Memorandum by the Assistant Secretary of State for Near Eastern, South Asian, and African Affairs (Byroade) to the Under Secretary of State (Smith)

top secret


  • Roberts Field, Liberia


To obtain the President’s decision concerning the continued maintenance and operation of Roberts Field with Air Force funds after June 30, 1953.


Air Force funds have been used for this purpose since World War II, largely because of the political and commercial interests of the United States Government. The Department of Defense wishes to discontinue its financial support on the grounds that it has no military requirement for Roberts Field. The State Department has explored other methods of financing without success.

In its letter of March 2, 1953 (copy attached),1 the State Department recapitulated for the Department of Defense the political factors which, taken together with the commercial and military usefulness of the Field, would appear to warrant the continued maintenance and operation of the Field with United States funds. The Department of Defense thereupon orally informed the State Department that it was referring the question to the President for decision, in view of the political considerations that the State Department had raised. A copy of its letter of April 17, 1953 to the President is attached.2

Colonel Carroll3 of the White House staff has informed me that the Defense Department’s letter has been construed, quite understandably as a result of its text, as requiring no action on the part of the President and that no action will be taken unless the State Department requests it.

We believe this Field should be kept open for the following reasons:

Political Importance. It is politically important, at home and in Africa, that the United States show positive interest in Africa. Roberts Field is a symbol of such interest. Withdrawal of our financial support would damage our prestige throughout West Africa, and might be interpreted by important segments of the American public as a decrease of official interest in Africa.
Liberian Trends. In recent years, Liberian leaders have been exposed to racist and nationalist influences, particularly in the United Nations, with the result that Liberian acceptance of United States leadership has shown a tendency to be less automatic and may no longer be taken for granted. Any sign of lessening United States interest in Liberia would aggravate this tendency at a time when it is generally recognized that the importance of Africa to the free world is increasing.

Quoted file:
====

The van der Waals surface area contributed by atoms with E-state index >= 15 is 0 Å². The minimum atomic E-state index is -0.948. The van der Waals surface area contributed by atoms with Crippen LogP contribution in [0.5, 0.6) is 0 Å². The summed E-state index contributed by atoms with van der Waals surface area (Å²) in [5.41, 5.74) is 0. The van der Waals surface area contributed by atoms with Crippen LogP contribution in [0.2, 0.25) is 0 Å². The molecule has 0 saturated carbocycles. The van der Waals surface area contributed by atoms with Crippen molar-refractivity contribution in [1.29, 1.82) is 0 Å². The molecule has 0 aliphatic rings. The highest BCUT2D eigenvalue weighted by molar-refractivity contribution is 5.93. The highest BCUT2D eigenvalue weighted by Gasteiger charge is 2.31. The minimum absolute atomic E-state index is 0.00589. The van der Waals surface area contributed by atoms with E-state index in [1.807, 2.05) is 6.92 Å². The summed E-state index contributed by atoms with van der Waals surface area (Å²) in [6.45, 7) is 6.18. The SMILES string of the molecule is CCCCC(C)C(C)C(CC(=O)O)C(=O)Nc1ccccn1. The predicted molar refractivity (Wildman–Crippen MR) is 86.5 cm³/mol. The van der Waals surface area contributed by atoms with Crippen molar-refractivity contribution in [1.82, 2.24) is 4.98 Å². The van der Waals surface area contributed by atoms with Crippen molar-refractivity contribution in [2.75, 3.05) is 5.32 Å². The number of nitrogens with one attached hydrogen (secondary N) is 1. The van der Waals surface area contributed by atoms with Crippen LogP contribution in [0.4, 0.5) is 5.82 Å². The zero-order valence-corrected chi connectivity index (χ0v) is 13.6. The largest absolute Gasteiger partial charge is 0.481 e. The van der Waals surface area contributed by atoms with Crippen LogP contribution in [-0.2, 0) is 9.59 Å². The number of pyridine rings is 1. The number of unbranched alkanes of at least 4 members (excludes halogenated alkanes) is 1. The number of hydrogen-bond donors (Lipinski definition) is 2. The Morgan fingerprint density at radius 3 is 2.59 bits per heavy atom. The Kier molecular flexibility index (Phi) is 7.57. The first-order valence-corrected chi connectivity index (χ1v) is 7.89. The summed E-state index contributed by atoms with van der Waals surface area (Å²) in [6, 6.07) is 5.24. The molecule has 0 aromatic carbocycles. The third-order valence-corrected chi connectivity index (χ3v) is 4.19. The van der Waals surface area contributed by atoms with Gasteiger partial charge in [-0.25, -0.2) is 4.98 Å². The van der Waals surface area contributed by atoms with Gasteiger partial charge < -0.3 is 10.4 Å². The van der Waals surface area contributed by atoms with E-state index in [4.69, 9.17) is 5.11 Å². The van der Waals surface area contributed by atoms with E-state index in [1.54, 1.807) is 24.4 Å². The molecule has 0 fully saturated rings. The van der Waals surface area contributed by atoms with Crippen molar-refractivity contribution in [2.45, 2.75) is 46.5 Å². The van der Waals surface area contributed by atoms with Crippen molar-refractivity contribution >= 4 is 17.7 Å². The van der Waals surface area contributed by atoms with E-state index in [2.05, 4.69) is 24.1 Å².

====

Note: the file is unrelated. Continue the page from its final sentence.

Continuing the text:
French Interest. Americans doing business in Liberia claim that France is eager to maintain and operate Roberts Field if the United States does not. Air France is a recognized instrument of French foreign policy. The American businessmen fear that French operation of Roberts Field would be only another step in French penetration of Liberia. Firestone and Republic Steel (Liberia Mining Company) would view such a development with concern. French interests are considering the establishment of a bank in Liberia.
Commercial Significance. Pan American Airways is feeling keen competition on the New York–Johannesburg route from BOAC’s Comet. In order to meet this competition over an already thin national-interest route, Pan American has put DC–6 B’s into service and is non-stopping points north and south of Roberts Field. The company prefers for a number of reasons to anchor its DC–6 service at Roberts, a field under American operation. Unless this field can be kept open, services to South Africa will no longer operate through Liberia.
Future Rubber Supply. Liberia is the largest natural rubber producer outside Ceylon and the Far East. American control of Roberts Field would be very valuable in the event Liberia became the only secure source of our natural rubber supply.
Costs. Operating costs for FY 1954 are estimated at $589,491. In addition to operating costs, however, an estimated $4.5 million would be required to effect necessary runway repairs.


In view of the fact that a balancing of political and military factors is required, I recommend that you seek a White House decision on this issue for the reasons stated above.

  1. Ante, p. 506.
  2. Supra.
  3. Paul Thomas Carroll was the Military Liaison Officer.